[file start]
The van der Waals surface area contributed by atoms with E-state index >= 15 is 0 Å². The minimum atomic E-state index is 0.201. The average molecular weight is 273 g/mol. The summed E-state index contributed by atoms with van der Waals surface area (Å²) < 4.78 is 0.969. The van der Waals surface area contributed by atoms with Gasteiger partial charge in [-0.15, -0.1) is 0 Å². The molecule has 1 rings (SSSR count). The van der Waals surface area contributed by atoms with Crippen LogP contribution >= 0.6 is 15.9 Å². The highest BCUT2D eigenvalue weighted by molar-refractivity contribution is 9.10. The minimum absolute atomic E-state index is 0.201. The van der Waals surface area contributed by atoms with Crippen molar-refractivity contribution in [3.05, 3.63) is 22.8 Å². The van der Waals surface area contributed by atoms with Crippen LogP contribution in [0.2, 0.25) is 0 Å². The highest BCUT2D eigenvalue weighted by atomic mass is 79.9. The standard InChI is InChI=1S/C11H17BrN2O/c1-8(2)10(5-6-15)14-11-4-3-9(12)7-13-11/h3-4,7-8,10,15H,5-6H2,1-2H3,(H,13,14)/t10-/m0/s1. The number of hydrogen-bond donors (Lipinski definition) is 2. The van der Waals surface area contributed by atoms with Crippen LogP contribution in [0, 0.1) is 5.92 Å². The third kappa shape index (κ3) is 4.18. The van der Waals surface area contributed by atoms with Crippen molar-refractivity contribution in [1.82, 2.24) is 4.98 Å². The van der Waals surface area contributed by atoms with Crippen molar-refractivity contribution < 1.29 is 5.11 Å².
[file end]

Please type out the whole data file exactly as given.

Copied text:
The van der Waals surface area contributed by atoms with E-state index >= 15 is 0 Å². The minimum atomic E-state index is 0.201. The average molecular weight is 273 g/mol. The summed E-state index contributed by atoms with van der Waals surface area (Å²) < 4.78 is 0.969. The van der Waals surface area contributed by atoms with Gasteiger partial charge in [-0.15, -0.1) is 0 Å². The molecule has 1 rings (SSSR count). The van der Waals surface area contributed by atoms with Crippen LogP contribution >= 0.6 is 15.9 Å². The highest BCUT2D eigenvalue weighted by molar-refractivity contribution is 9.10. The minimum absolute atomic E-state index is 0.201. The van der Waals surface area contributed by atoms with Crippen molar-refractivity contribution in [3.05, 3.63) is 22.8 Å². The van der Waals surface area contributed by atoms with Crippen LogP contribution in [0.2, 0.25) is 0 Å². The highest BCUT2D eigenvalue weighted by atomic mass is 79.9. The standard InChI is InChI=1S/C11H17BrN2O/c1-8(2)10(5-6-15)14-11-4-3-9(12)7-13-11/h3-4,7-8,10,15H,5-6H2,1-2H3,(H,13,14)/t10-/m0/s1. The number of hydrogen-bond donors (Lipinski definition) is 2. The van der Waals surface area contributed by atoms with Crippen LogP contribution in [0, 0.1) is 5.92 Å². The third kappa shape index (κ3) is 4.18. The van der Waals surface area contributed by atoms with Crippen molar-refractivity contribution in [1.82, 2.24) is 4.98 Å². The van der Waals surface area contributed by atoms with Crippen molar-refractivity contribution < 1.29 is 5.11 Å².